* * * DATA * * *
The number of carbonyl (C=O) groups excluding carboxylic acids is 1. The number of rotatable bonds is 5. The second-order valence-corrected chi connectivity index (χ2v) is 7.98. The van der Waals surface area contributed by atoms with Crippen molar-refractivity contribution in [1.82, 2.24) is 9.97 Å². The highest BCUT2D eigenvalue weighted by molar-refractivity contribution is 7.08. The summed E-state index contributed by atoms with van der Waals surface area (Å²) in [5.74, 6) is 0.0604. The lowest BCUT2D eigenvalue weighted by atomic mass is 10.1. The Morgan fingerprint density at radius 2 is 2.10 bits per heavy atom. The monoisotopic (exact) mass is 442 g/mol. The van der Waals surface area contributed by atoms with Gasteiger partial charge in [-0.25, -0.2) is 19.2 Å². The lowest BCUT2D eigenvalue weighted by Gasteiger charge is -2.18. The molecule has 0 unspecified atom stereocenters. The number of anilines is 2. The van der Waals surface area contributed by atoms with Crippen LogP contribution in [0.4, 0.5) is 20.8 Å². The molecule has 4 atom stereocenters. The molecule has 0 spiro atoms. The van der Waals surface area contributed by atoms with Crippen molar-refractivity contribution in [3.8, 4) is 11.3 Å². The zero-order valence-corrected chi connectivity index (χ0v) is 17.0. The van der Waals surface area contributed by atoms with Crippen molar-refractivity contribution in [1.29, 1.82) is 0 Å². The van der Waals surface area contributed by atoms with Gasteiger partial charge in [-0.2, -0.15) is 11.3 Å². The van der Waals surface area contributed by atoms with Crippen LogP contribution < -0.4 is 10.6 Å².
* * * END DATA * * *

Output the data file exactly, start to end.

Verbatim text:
The number of carbonyl (C=O) groups excluding carboxylic acids is 1. The number of rotatable bonds is 5. The second-order valence-corrected chi connectivity index (χ2v) is 7.98. The van der Waals surface area contributed by atoms with Crippen molar-refractivity contribution in [1.82, 2.24) is 9.97 Å². The highest BCUT2D eigenvalue weighted by molar-refractivity contribution is 7.08. The summed E-state index contributed by atoms with van der Waals surface area (Å²) in [5.74, 6) is 0.0604. The lowest BCUT2D eigenvalue weighted by atomic mass is 10.1. The Morgan fingerprint density at radius 2 is 2.10 bits per heavy atom. The monoisotopic (exact) mass is 442 g/mol. The van der Waals surface area contributed by atoms with Gasteiger partial charge in [-0.25, -0.2) is 19.2 Å². The lowest BCUT2D eigenvalue weighted by Gasteiger charge is -2.18. The molecule has 0 unspecified atom stereocenters. The number of anilines is 2. The van der Waals surface area contributed by atoms with Crippen LogP contribution in [0.4, 0.5) is 20.8 Å². The molecule has 4 atom stereocenters. The molecule has 0 spiro atoms. The van der Waals surface area contributed by atoms with Crippen molar-refractivity contribution in [3.8, 4) is 11.3 Å². The zero-order valence-corrected chi connectivity index (χ0v) is 17.0. The van der Waals surface area contributed by atoms with Crippen molar-refractivity contribution in [1.29, 1.82) is 0 Å². The van der Waals surface area contributed by atoms with Gasteiger partial charge in [-0.2, -0.15) is 11.3 Å². The van der Waals surface area contributed by atoms with Crippen LogP contribution < -0.4 is 10.6 Å².